Container shipping’s first dedicated crypto currency
The first-stage rollout of a new blockchain application designed to streamline the container shipping booking system is scheduled to start today.
300cubits, a start-up established last July, pledged to distribute its own dedicated crypto-currency in the form of free TEU tokens to industry participants including leading forwarders from 1 February. This is the first step ahead of a scheduled 15 June launch of the booking deposit system, which will use blockchain technology and the TEU tokens to try to address the problem of cargo ‘no-shows’ and ‘rollovers’.
Tokens will also be sold to the public from 15 March and live booking trials of physical shipments using the new currency are scheduled for later this month.
Johnson Leung, 300cubit’s co-founder, said that the new system would address kinks in the slot booking system that impact on supply chain efficiency. “Carriers told us that 25%-30% of the bookings never show up,” he told Alphaliner’s latest weekly report. “About 70% of the carriers’ operating expenses are fixed costs, which makes yield management critical for the carriers. It is impossible for the carriers to have effective yield management when they have to guess which bookings will show up.”
He said shippers had also complained that rollovers were a key impediment to fulfilling ‘just-in-time’ supply chain strategies. “Contrary to the perception, rollovers are not a problem only for the medium and small shippers,” he added. “The large shippers told us that rolling also happens to them despite having the so-called ‘no rolling’ clause in their service contracts with carriers. To all customers, rolling always happens in the most inconvenient time − that is, peak season when there are fewer alternatives to ship.”
Leung said the advantage of using TEU tokens to make booking deposits was primarily the commitment both carriers and shippers thereby made to abiding by their obligations as counterparties, while spending TEU tokens instead of cash or more established crypto-currencies offered cost savings.
“Putting down a cash deposit requires more working capital and interest expenses for the shippers,” he said. “The same interest expenses will apply with the use of bitcoin.
“TEU tokens would be given for free to the industry participants. When the industry participants use these TEU tokens, the transaction fees could also be paid out of the TEU tokens given to them.”
300cubit will charge 0.7% of the total deposit amount of each booking as a transaction fee, in effect harvesting a percentage of the TEU tokens distributed for free as its income. “We can also sell these TEU tokens in the public exchange,” said Leung. “To the users, they effectively return a portion of TEU tokens given to them. So it is free for them.”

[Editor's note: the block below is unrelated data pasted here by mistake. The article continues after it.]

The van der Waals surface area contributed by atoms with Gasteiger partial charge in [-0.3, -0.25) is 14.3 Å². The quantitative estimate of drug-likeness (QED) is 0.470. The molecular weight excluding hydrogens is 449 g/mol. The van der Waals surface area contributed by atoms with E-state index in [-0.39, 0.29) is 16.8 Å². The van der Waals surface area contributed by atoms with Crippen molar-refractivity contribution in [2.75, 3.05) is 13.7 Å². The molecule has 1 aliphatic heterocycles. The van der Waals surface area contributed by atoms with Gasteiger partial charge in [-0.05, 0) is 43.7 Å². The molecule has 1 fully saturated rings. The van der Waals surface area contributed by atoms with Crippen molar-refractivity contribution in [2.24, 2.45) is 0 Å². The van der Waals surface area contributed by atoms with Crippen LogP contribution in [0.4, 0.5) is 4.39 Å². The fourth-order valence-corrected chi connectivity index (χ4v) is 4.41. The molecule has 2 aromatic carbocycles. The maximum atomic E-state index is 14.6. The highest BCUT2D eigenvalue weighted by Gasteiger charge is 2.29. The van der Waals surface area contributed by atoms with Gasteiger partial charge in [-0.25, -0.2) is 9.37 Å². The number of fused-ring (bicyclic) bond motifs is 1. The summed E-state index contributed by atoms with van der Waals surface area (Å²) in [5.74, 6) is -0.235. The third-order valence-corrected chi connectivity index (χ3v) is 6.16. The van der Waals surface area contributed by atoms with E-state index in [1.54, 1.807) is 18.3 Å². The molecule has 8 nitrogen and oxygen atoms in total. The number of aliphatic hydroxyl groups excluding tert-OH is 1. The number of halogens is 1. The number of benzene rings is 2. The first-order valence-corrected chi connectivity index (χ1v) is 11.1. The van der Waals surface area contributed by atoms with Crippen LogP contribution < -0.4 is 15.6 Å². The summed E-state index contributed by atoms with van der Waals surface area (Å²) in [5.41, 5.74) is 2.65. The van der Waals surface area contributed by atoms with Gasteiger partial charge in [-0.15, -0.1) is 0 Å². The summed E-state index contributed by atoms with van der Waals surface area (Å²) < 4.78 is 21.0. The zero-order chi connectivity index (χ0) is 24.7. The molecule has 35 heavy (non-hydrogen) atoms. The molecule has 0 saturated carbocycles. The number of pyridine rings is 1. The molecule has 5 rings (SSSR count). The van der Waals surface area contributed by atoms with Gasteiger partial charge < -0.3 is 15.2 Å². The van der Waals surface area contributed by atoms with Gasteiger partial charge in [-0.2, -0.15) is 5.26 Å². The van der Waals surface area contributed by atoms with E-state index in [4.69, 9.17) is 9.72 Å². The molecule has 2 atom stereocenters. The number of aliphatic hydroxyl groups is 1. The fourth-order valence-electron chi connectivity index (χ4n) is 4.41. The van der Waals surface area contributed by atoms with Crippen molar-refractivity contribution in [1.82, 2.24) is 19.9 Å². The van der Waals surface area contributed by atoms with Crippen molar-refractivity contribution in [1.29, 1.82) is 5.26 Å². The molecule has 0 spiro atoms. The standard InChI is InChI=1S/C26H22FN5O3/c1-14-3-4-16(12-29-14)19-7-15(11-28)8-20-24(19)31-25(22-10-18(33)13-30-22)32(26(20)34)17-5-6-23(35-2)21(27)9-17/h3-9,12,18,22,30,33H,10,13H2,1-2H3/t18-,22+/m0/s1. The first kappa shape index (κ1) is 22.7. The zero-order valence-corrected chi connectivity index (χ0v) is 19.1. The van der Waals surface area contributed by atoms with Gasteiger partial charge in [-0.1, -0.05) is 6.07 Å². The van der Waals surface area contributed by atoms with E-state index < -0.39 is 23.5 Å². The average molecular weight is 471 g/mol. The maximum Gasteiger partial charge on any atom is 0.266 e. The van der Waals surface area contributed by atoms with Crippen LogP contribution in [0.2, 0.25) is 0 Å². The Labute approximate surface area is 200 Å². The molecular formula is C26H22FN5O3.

He admitted that eventually the new currency could become volatile, but insisted the benefits would outweigh the risks. “Once the booking counterparties have a financial stake in the booking process, they tend to fulfil their obligations when a booking is made – that is, the shippers will send in cargo and carriers will load the cargo,” he added. “So the booking deposit serves more as a deterrence to default on a booking than a transfer of value from one party to the another.
“Hence, value storage may not be an important function in a booking deposit. In the unlikely event that one party defaults and the value of compensation matters, having a deposit that is volatile in value is still superior than today’s status quo where the parties receive zero value in compensation.”
Other start-ups attempting to tackle the problems of cargo roll-overs and no-shows include the New York Shipping Exchange (NYSHEX), which aims to bring greater certainty to the contract-negotiating process between ocean carriers and shippers. As reported in Lloyd’s Loading List, Maersk last month became the latest line to invest in NYSHEX, joiningthe other two founding members Hapag-Lloyd and CMA CGM. Carrier members MOL, OOCL, and COSCO are able to publish their respective offers on the exchange, which is free for any carrier members to join.
NYSHEX went live in August 2017 after several months of trials, so far handling more than 3,000 TEU worth of trades, all involving transpacific shipments. It plans to expand the business into other markets, with the exchange’s backers hoping transactions via NYSHEX could eventually cover as much as 15% of the global box trades and save the industry up to $23bn a year.
That would be achieved by making contracts enforceable and eliminating broken contract commitments by both parties, with transactions via NYSHEX monitored and penalties imposed for non-compliance